I used to lose sleep over Instagram captions. If that isn’t the most millennial thing you’ve heard said, let me reiterate: I would often spend nights tossing and turning over a witty one-liner soon to be read by my meager 400-something followers because I wanted my posts to scream “clever,” “amusing” and “cool.”
I have a total of three and a half accounts all dedicated to showcasing various facets of my life. My main account is filled with heavily washed out photos of me and my friends shot in various locations. The second is my finsta (a portmanteau of fake and Insta) in which I aggregate a mess of pensive-looking selfies I’m too embarrassed to show the general public, and dark poetry I write in the wee hours of the morning. The third is a study account dedicated to showing off my calligraphy, stationery supplies and journal spreads. And lastly, the half account is a shared fan page I co-created with a pal 400 miles away in an attempt to nourish our long-distance friendship with memes and annoy all our mutual friends.
It sounds utterly excessive, but the fact that Instagram specifically has a function allowing you to toggle between multiple accounts at once indicates that my practices are not as uncommon as you might think. I used to agonize over the way my accounts displayed themselves and would often delete photos or deactivate my profiles altogether. While I don’t track my analytics or fixate on the follower to following ratio, my maintenance of a curated theme filled with long, thoughtful captions to accompany heavily filtered photos is borderline obsessive. Last month, I finally took the necessary step and deleted all social media apps, including Instagram, off my phone.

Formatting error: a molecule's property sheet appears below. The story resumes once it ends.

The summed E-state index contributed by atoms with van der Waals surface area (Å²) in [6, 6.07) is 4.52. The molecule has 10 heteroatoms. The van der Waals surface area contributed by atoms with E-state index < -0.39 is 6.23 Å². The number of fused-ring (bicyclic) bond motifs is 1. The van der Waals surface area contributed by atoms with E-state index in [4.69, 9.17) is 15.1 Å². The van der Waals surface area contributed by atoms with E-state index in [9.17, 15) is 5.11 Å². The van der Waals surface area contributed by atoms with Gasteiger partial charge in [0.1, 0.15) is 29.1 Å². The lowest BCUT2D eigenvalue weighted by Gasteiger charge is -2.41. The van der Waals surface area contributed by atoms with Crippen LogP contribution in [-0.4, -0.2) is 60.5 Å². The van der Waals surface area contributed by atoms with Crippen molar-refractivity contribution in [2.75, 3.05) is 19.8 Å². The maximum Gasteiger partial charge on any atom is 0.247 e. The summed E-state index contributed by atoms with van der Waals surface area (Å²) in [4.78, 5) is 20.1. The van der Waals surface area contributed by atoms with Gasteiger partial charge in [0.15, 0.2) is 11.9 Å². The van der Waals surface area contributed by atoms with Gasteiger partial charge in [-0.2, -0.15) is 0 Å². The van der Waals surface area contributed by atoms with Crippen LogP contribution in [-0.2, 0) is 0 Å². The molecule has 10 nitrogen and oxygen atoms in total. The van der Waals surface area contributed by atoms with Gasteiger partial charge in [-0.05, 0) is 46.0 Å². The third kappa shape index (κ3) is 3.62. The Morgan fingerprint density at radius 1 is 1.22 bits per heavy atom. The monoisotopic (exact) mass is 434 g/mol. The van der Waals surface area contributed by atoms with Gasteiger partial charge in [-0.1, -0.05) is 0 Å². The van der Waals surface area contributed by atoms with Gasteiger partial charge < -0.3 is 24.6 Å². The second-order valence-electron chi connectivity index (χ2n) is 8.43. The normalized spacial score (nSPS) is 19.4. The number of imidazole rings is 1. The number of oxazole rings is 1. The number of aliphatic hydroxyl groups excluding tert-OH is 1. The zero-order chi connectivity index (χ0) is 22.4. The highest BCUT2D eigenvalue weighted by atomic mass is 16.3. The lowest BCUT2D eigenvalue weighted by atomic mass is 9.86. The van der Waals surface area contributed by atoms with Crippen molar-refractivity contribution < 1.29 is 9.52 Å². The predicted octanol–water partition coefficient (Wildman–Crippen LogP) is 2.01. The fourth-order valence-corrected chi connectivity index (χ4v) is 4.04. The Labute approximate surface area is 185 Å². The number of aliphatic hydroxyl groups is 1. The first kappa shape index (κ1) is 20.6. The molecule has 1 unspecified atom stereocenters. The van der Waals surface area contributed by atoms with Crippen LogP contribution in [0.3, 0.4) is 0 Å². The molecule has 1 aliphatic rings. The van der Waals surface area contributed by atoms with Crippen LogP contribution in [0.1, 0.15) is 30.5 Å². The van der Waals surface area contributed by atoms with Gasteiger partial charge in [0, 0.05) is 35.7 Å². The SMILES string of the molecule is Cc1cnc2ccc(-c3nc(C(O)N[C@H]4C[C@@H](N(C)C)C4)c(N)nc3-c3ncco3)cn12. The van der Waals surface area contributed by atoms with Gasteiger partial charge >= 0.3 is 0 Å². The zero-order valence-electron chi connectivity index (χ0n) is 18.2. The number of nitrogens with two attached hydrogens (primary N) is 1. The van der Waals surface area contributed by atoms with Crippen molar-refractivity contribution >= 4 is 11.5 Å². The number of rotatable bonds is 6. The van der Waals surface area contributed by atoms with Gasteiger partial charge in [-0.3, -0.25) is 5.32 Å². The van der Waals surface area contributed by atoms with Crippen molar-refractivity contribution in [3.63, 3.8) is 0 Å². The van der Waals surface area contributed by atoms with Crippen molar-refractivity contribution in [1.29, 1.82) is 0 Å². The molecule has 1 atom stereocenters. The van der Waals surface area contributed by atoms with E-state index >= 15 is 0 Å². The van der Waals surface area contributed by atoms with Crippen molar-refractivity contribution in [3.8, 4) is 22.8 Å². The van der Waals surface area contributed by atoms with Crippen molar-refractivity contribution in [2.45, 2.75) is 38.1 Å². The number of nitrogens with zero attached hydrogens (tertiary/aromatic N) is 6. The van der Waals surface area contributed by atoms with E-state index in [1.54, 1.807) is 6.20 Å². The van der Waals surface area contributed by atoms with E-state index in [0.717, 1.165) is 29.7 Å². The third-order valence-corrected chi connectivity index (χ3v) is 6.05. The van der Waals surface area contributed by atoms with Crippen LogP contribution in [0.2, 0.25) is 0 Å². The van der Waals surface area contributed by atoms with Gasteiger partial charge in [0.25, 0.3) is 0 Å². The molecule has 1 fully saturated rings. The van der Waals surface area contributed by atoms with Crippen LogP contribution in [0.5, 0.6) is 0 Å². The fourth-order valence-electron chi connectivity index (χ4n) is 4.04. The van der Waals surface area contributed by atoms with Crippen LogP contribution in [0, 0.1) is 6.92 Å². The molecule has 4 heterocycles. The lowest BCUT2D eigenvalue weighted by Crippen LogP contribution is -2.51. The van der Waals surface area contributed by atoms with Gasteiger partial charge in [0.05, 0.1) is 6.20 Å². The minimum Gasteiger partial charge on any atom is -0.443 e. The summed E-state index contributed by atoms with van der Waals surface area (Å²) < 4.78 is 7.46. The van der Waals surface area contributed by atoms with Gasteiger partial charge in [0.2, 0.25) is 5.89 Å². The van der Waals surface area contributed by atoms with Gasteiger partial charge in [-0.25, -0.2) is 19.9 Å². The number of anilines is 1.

All my accounts point to the idea that I tend to compartmentalize various aspects of my life and present a specific version of myself depending on who my audience is. I struggled with striking a balance between seeming put-together yet genuine online. I scorned accounts that fixated on merely the good things, believing that they discredited all the gray areas life has to offer. However, I fell into the same traps that I ridiculed. I wanted people to see me in a specific light, and I wrestled with how to go about doing so.
As a result, my main account reflected the few highlights I had to show. You know, the ones that made it seem like I was having fun all the time. When I realized how fake that looked, I crafted my finsta to counter it, priding myself on its teenage angst aesthetic. Still, I felt confined to the walls of the little squares that made up my feed because none of these were whole representations of me as a person. I wasn’t as happy as I seemed, nor was I constantly in the throes of an existential crisis. Things weren’t always one way or another. Accordingly, I felt compelled to churn out content for the masses that made me appear as if I was living my best life, yet still aimed for 100 percent realism. I wanted to be known beyond my online persona, but failed to see that the only way for someone to truly do so was by getting to know me in person.
I believe this is further indicative of how I present myself in general. I often have trouble opening up to people at first. I’ve been told I seem quiet, though my closest friends would contest that. I am a bit awkward (but still fun, I promise) and often bumble through my sentences, emphasizing my speech with erratic arm movements. Throughout my life, I’ve been labeled all sorts of things by people who have written me off by the less-than-stellar first impressions I leave. However, after I warm up toward someone I can then become more authentic.
In short, what you see is not what you get from the start, which couldn’t be fully conveyed through my online presence. Social media merely gives fleeting glimpses into my life and never goes beyond a first impression, despite my attempts to depict my multidimensionalism.
So until my 29,355 personalities reconcile with each other, I’ve chosen to stay offline and get some much needed shut-eye.
Bonnie Wong is a sophomore majoring in journalism. Her column, “Plan B,” runs every other Thursday.